The New York State Independent College Consortium for Study in India (NYSICCSI) provides a rigorous, one-semester academic program each Fall that offers an interdisciplinary approach to the study of historical and contemporary India; its religious, philosophical, and cultural traditions; and its evolving role within the international community.
As the world’s largest democracy, India offers a stimulating and challenging learning environment. The NYSICCSI program combines direct fieldwork experience and a comprehensive academic program of study in history, culture, language, literature, art, religion, politics, sociology, anthropology, and economics. Students travel to locales across northern India over the course of the semester, sampling the diversity of peoples and cultures that is modern India. The program’s goal is that each returns home with a deeply enriched understanding of one of the world’s most complex and vibrant countries.
Founded in 1989, NYSICCSI is one of the country’s oldest programs in India, combining today the efforts of faculty from St. Lawrence University and Hamilton, Vassar, and Hobart and William Smith Colleges in providing their students an academic term for full residential credit. The program is directed by a Faculty Director, and assisted by an in-country Resident Director, who together accompany the students at all times and oversee the curriculum, student travel and housing, and a rich menu of excursions and field trips.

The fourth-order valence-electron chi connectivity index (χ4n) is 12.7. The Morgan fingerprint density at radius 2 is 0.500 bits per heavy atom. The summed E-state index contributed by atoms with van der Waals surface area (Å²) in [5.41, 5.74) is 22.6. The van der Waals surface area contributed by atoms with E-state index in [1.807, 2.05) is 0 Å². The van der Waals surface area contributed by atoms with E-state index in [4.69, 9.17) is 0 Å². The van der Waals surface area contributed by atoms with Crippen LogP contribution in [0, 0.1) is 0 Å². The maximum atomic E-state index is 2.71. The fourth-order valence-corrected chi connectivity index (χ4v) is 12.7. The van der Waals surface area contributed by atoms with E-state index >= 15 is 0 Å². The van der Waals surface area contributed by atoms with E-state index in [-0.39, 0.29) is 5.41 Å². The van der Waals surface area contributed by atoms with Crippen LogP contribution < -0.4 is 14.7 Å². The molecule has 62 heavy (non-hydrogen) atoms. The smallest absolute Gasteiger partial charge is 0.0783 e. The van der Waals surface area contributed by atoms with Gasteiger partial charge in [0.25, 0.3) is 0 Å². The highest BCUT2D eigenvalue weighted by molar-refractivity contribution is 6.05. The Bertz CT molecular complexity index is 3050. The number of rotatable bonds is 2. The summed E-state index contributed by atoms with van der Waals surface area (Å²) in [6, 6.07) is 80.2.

Coursework includes the study of historic and contemporary India focused on a theme developed by the Faculty Director, Hindi language instruction, and an independent fieldwork project. Additionally, students earn a unit of academic credit for their pre-departure preparation, which includes participation the prior Spring semester in the Program’s pre-departure course and a program of preparatory summer work.
Faculty Director for 2017 is St. Lawrence University Professor of Art and Art History, Dr. Chandreyi Basu. Dr. Basu’s theme for the 2017 program is contemporary youth identity and culture, complementing her research interests in issues of identity formation, gender, patronage, and cross-cultural interaction in the ancient art of northwestern India, Pakistan, and Afghanistan.